This chapter discusses the strengths and challenges posed by the chapter by Aumann and Ostroff entitled, “Multi-Level Fit: An Integrative Framework for Understanding HRM Practices in Cross-Cultural Contexts.” In addition, this chapter proposes an alternative multi-level model of culture, which consists of structural and dynamic dimensions with culture's strength as a moderator of the top-down bottom-up dynamic processes. This model assumes that there is a fit between the value system and the HRM practices, as they represent two layers of culture – visible and less visible. Yet, the fit can be interrupted when HRM practices are transferred across cultures. The chapter further discusses when HRM practices are rejected and when they are accepted despite the misfit.

Details

Multi-Level Issues in Social Systems
Type: Book
ISBN: 978-1-84950-432-4

Book part
Publication date: 28 September 2011

Donguk Cheong, Youngkyun Baek and Hoe Kyeung Kim

This chapter describes pre-service teachers' teaching practices of didactic methods based on cognitive apprenticeship. The purpose of this chapter is to demonstrate…

Abstract

This chapter describes pre-service teachers' teaching practices of didactic methods based on cognitive apprenticeship. The purpose of this chapter is to demonstrate potential of Second Life® as a space for teaching practices of pre-service teachers. The participants were 160 college students who were completing a practicum at Korea National University of Education. These students enrolled in four sections of teaching methods and educational technology, which was one of the requirements for their teaching certificate. The students were placed in groups of three to five students according to their majors. In Second Life, they practiced their teaching and participated in the evaluation of other groups' teaching. They discussed Second Life's potential, such as a space for expanding their teaching experiences and explored possibilities for using it as an environment for teaching practices. The authors believe that readers will find that Second Life can offer a valuable environment to promote pre-teachers' understanding of teaching techniques.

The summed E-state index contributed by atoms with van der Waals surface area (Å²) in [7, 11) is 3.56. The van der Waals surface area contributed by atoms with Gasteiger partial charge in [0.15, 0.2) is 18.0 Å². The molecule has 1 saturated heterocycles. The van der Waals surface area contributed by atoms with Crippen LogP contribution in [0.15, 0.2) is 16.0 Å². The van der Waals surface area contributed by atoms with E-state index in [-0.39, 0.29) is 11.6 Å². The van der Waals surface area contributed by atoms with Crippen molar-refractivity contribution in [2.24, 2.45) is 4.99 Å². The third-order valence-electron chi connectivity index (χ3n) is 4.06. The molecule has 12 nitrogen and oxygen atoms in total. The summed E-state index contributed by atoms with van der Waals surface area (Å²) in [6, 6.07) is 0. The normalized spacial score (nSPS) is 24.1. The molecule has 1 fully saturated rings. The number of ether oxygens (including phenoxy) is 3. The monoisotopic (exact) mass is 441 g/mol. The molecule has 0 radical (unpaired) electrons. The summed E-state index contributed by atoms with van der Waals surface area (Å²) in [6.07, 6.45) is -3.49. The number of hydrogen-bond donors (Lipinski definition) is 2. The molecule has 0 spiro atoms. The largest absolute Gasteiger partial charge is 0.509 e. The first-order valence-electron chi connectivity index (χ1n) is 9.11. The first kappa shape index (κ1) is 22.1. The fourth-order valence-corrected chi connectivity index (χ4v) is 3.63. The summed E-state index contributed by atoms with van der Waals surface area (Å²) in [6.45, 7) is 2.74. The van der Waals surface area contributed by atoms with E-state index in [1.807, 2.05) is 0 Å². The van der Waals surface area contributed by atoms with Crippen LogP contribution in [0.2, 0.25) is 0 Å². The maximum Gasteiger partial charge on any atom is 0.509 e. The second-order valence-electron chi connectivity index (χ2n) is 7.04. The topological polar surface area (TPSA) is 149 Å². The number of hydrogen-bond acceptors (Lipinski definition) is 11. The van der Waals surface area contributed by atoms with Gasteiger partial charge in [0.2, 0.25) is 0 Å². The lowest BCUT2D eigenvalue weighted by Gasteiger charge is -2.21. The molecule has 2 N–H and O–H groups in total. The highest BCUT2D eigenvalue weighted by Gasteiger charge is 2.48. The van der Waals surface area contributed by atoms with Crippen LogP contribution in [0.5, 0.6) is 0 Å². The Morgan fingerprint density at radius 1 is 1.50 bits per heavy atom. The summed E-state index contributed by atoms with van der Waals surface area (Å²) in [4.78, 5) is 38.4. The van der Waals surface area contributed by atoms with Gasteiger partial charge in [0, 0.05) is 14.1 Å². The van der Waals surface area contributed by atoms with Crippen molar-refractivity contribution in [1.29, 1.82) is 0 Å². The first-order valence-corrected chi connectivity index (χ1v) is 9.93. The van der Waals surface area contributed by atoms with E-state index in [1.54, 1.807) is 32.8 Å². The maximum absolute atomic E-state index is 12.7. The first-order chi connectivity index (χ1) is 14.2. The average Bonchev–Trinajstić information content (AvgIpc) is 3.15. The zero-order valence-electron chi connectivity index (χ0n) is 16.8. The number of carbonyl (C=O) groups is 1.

Details

Transforming Virtual World Learning
Type: Book
ISBN: 978-1-78052-053-7

Keywords

Abstract

Details

Tech Development through HRM
Type: Book
ISBN: 978-1-80043-312-0

Article
Publication date: 14 September 2022

Habib Mahama, Tarek Rana, Timothy Marjoribanks and Mohamed Z. Elbashir

Government reforms have seen shifts from rules-based to principles-based risk regulatory governance. This paper examines the effects of principles-based risk regulatory…

Abstract

Purpose